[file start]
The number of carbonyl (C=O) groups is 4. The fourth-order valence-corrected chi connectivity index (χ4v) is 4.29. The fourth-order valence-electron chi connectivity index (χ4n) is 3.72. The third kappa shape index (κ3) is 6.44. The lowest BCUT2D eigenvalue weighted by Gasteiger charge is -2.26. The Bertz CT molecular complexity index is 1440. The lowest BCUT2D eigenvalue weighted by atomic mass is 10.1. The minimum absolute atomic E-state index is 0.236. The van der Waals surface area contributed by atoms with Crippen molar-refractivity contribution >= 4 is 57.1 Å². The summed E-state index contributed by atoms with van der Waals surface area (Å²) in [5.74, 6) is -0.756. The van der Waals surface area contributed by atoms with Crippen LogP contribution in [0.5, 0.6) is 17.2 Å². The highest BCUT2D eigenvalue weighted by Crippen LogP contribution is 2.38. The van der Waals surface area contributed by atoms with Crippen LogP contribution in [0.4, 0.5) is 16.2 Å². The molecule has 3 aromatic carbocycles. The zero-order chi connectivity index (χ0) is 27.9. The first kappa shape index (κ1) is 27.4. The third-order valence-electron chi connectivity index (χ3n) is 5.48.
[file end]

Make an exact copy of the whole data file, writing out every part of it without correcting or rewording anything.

The number of carbonyl (C=O) groups is 4. The fourth-order valence-corrected chi connectivity index (χ4v) is 4.29. The fourth-order valence-electron chi connectivity index (χ4n) is 3.72. The third kappa shape index (κ3) is 6.44. The lowest BCUT2D eigenvalue weighted by Gasteiger charge is -2.26. The Bertz CT molecular complexity index is 1440. The lowest BCUT2D eigenvalue weighted by atomic mass is 10.1. The minimum absolute atomic E-state index is 0.236. The van der Waals surface area contributed by atoms with Crippen molar-refractivity contribution >= 4 is 57.1 Å². The summed E-state index contributed by atoms with van der Waals surface area (Å²) in [5.74, 6) is -0.756. The van der Waals surface area contributed by atoms with Crippen LogP contribution in [0.5, 0.6) is 17.2 Å². The highest BCUT2D eigenvalue weighted by Crippen LogP contribution is 2.38. The van der Waals surface area contributed by atoms with Crippen LogP contribution in [0.4, 0.5) is 16.2 Å². The molecule has 3 aromatic carbocycles. The zero-order chi connectivity index (χ0) is 27.9. The first kappa shape index (κ1) is 27.4. The third-order valence-electron chi connectivity index (χ3n) is 5.48.